Social support from peers living with HIV is of a different nature to the support of people who do not have the lived experience of growing older with the virus, according to a recent sociological study.
The researchers talked to people over the age of 50, living with HIV in the UK. The people they talked to said that although they valued the support of their family and friends who don’t have HIV, they also needed to be in contact with people who are ‘in the same boat’ and who really ‘know what it’s like to live with HIV’. Here are two quotes from the interviews.
“It doesn’t mean relationships with non-HIV friends are any less strong, because they’re not... They’re all supportive, but the support from people who are HIV is usually a little more on the nose, a bit more aligned... If someone’s going through or has already gone through the same thing as you, then you’re going to attune and have a better empathy for those people, and vice versa.”
“I think to actually be able to empathise properly, you need to be in the same boat. It’s very easy to say ‘Well, you know, it must be difficult to live with it’ or ‘It must be easy to live with it’; if you aren’t in that situation, then it’s not so easy.”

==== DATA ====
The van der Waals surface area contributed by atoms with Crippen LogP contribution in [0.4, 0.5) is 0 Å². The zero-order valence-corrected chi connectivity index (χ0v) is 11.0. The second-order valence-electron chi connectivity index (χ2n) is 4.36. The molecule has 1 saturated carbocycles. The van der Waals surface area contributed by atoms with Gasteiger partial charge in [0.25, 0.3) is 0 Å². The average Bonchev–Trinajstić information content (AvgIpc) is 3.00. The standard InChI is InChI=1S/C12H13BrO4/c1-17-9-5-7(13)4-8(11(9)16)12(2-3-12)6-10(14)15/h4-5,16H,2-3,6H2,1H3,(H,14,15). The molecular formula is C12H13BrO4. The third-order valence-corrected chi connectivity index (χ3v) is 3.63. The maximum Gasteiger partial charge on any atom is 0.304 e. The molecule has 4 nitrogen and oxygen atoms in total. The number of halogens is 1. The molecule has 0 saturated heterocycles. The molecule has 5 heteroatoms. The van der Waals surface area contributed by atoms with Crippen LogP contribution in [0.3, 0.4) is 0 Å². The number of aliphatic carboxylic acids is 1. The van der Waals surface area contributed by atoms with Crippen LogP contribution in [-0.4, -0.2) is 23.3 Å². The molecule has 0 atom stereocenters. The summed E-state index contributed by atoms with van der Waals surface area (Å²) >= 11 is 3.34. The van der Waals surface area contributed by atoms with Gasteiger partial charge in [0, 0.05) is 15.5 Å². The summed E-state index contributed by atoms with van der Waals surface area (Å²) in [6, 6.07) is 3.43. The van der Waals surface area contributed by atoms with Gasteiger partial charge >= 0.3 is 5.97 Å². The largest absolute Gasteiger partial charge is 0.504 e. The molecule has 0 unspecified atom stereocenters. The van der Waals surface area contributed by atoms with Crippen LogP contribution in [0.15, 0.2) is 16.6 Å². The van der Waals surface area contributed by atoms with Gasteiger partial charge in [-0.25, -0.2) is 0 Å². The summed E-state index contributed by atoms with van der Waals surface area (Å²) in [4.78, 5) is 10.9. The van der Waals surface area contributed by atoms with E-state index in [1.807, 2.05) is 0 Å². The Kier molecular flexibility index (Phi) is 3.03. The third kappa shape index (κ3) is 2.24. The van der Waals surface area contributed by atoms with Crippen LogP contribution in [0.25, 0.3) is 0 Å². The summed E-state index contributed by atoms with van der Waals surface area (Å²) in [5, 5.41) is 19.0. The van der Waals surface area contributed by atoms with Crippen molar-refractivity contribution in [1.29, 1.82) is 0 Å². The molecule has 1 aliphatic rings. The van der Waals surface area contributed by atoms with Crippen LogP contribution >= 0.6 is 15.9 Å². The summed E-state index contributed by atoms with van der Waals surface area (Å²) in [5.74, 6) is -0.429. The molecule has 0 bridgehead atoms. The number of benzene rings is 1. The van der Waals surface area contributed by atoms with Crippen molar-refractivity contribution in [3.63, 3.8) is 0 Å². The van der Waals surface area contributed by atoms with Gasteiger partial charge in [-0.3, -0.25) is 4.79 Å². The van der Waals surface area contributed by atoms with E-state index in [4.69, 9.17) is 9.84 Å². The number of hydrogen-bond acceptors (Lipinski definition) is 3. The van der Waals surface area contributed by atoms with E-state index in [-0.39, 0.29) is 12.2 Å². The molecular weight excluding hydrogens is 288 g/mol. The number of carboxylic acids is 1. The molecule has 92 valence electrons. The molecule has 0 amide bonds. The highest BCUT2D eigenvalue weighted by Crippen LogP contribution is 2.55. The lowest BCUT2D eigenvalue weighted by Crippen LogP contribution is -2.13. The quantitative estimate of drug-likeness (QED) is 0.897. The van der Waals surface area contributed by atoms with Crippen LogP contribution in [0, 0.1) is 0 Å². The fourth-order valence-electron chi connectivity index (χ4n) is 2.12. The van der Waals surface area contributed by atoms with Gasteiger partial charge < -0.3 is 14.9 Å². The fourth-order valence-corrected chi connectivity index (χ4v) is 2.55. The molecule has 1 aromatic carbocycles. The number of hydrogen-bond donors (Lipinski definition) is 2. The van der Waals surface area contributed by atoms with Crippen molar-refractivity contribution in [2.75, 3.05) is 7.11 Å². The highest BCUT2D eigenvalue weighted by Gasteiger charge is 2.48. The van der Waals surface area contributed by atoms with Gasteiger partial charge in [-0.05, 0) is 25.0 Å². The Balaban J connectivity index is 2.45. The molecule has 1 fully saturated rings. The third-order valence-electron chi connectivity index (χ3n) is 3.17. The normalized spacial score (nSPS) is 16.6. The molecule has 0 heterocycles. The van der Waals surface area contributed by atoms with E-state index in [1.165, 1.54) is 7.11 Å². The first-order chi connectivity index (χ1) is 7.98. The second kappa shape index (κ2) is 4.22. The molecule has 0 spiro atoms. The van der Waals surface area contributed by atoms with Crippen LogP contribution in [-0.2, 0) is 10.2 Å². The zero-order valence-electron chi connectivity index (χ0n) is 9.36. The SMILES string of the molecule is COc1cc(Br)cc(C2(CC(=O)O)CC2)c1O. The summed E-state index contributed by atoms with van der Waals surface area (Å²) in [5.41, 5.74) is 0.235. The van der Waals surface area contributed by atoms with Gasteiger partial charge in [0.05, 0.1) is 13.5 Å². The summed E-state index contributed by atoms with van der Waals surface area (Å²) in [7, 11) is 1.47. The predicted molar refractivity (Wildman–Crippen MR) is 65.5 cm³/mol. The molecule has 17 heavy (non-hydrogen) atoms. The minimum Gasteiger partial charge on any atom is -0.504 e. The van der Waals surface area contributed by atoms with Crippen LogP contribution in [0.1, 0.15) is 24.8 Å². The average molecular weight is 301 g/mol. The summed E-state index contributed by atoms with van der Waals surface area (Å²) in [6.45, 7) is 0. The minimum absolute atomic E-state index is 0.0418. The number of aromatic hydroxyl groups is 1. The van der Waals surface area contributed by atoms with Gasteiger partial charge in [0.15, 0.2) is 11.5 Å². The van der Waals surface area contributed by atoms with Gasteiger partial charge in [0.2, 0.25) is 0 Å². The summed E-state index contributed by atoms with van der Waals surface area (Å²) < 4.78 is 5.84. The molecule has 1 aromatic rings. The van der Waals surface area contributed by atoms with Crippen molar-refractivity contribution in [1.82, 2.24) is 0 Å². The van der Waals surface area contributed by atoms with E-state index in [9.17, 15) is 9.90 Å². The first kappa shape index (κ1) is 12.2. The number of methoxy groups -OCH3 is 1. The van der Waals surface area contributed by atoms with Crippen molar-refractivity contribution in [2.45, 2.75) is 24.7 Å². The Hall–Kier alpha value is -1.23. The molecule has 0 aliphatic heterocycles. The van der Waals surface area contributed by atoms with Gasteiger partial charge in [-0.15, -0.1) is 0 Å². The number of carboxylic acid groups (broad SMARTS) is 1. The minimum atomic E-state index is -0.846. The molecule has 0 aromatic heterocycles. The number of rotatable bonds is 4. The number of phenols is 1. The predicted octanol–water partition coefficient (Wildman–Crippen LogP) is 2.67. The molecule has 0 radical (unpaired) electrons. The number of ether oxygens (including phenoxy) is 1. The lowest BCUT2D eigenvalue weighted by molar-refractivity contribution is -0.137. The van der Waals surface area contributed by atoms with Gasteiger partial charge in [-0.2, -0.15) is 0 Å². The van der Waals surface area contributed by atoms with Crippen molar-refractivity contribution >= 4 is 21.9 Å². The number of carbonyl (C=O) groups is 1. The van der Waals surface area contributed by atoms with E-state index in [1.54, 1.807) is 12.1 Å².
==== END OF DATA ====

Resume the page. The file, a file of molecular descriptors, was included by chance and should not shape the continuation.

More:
While many of the gay men interviewed were able to get support in an informal way from friends living with HIV, heterosexual men and women were less likely to have known other people living openly with HIV before their diagnosis. They had to reach out beyond their friendship and social networks to support groups and HIV organisations.
However, there have been dramatic cuts to funding for HIV-specific services in the UK, due both to austerity and to a policy that generic services should be able to deal with the needs of people living with HIV – so it is likely to be increasingly hard for people to find and access HIV support groups.
To find out more, read ‘Connecting with others’ in NAM’s booklet ‘HIV, stigma & discrimination’.